Thursday, September 9, 2010

week 7

It's Thursday again, time for another installment of the "Name that Native", the native plant ID blog from the Blomquist Garden of Native Plants. This week we have a healthy dose of Solidago (goldenrods), along with a few other native perennials of particular interest right now. Most of these can be seen blooming along our rural roadsides and in sunny woodland patches and clearings as I write this. Enjoy!

p.s. in the last entry, I accidentally duplicated a few species from earlier posts- sorry

1) Solidago altissima CANADA GOLDENROD Asteraceae - Aster Family

Native perennial to seven feet. leaves alternate, elliptic, pubescent beneath and often scabrous above. Flowers in panicles of fifteen to twenty blooms. Yellow ray flowers. Often seen in large clumps in ditches, roadsides and old fields. Blooms often resemble large yellow cones, or "christmas tree-ish" in general shape. Blooms September and October.

2) Solidago rugosa WRINKLELEAF GOLDENROD Asteraceae - Aster Family

Native perennial to five feet. Stems and leaves pubescent. Leaves lanceolate near the base and ovate towards the apex. Leaves with pronounced "sandpaper" texture. Flowers in a pyramidal paniculate arrangement, each flower head with a minute bract subtending. Ray and disk flowers, ray flowers pistillate, disk flowers perfect- approximately 5-6 of each per head. Blooms September and October along streambanks and sunny bottomlands.

3) Solidago bicolor WHITE GOLDENROD Asteraceae - Aster Family

Native perennial to three feet. Leaves rarely basal, mostly cauline, pubescent, often with attenuate base, elliptic. Narrow panicles with ten to twenty blooms apiece. Disk flowers yellow, Ray flowers white. Our only eastern goldenrod with white ray flowers- easily distinguished by this characteristic during blooming.

4) Bidens aristosa BEARDED BEGGARSTICKS Asteraceae - Aster family

Native annual to six feet. Leaves pinnately divided with five to seven segments- these being laceolate and serrate. Ray and disk flowers yellow. Seeds with two prominent "hooks" that allow them to attach to fur or clothing, and in that way disperse themselves. Blooms in September and October in moist meadows and ditches.

5) Elephantopus carolinianus CAROLINA ELEPHANTSFOOT Asteraceae - Aster Family

Native perennial to three feet. Leaves alternate, sessile, oblanceolate with crenate margins. Pubescent below, glabrous/pubescent above. Violet flowers in a capitate cluster. Flowerheads subtended by three foliaceous bracts. Ray flowers absent, disk flowers with lilac corolla. Similar in appearance to Elephantopus tomentosus, the latter more densely pubescent, appearing in drier sites, and possessing a large basal leaf cluster with extremely reduced cauline leaves. E. Carolinianus blooms July to October in moist woods.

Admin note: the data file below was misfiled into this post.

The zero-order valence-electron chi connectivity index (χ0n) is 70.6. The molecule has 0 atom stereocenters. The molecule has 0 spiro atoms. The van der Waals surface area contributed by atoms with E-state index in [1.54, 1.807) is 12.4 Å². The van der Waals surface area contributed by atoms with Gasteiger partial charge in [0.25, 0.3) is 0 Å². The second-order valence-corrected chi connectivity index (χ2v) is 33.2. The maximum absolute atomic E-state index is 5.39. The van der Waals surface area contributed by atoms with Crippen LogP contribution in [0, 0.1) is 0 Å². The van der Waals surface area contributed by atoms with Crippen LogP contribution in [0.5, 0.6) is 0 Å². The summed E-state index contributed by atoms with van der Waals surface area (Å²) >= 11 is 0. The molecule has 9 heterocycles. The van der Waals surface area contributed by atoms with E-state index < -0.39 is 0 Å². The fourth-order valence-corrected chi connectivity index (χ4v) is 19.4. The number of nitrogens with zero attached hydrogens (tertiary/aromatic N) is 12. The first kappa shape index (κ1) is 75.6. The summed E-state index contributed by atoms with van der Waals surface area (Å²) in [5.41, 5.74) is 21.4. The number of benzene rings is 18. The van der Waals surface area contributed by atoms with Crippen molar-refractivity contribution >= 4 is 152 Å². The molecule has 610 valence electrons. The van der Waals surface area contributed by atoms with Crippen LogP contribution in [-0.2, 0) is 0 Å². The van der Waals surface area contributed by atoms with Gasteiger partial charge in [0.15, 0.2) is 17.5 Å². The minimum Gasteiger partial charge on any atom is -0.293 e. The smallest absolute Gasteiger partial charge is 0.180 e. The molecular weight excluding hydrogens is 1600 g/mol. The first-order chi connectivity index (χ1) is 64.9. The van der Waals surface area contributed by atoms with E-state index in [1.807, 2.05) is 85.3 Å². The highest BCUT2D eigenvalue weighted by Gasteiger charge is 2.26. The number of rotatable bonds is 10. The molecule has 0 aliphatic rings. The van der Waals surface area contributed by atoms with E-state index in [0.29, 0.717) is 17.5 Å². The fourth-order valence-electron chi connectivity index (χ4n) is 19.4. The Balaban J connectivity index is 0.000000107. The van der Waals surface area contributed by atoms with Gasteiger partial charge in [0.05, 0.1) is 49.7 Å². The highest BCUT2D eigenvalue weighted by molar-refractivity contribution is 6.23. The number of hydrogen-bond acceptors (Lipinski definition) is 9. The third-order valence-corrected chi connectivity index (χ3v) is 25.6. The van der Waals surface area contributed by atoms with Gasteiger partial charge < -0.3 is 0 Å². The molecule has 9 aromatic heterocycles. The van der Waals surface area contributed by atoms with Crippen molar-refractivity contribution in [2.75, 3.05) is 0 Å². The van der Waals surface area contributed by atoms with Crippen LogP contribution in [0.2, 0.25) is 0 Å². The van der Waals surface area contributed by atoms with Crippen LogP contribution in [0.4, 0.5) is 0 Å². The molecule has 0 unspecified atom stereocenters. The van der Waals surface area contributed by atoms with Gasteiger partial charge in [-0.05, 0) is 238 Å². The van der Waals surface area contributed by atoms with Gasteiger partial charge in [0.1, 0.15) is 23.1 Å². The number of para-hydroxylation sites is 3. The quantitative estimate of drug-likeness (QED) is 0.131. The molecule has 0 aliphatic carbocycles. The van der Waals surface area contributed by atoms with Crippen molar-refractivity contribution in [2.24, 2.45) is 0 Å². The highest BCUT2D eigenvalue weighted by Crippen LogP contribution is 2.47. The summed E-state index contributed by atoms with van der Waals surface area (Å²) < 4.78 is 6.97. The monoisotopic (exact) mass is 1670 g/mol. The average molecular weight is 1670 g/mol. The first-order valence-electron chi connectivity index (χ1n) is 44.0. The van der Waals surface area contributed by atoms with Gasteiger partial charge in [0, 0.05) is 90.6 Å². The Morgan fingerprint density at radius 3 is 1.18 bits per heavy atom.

6) Saccharum giganteum SUGARCANE PLUMEGRASS Poaceae - Grass Family

Native grass to eight feet. Found most often near ponds, stream edges or in moist ditches. Reddish plumes appear in late summer, and it these foot long collections of fuzzy panicles that make this grass so easy to identify this time of year. Sugarcane Plumegrass is a larval food source for the Clouded Skipper.

7) Chamaecrista fasciculata PARTRIDGE PEA Fabaceae - Pea Family

Native annual to three feet. Leaves pinnately dissected, closely resembling those of Mimosa.
Partridge pea is a plant of waste places, roadsides, powerline cuts, etc. Attractive yellow pea flowers are a favorite of a number of insect pollinators. Chamaecrista fasciculata is often used a s part of a reclamation seed mix for re-seeding disturbed sites. Blooms August to October.

8) Chasmanthium laxum SLENDER WOODOATS Poaceae - Grass Family

Native perennial grass to three feet. Found often in moist woods near stream/riverbanks or on moist slopes. Woodland relative of Chasmanthium latifolium, a native grass of more open, sunny riverbottoms. Slender Woodoats is usually found in sparse colonies, but with adequate moisture can form running woodland meadows much like some Carex species.

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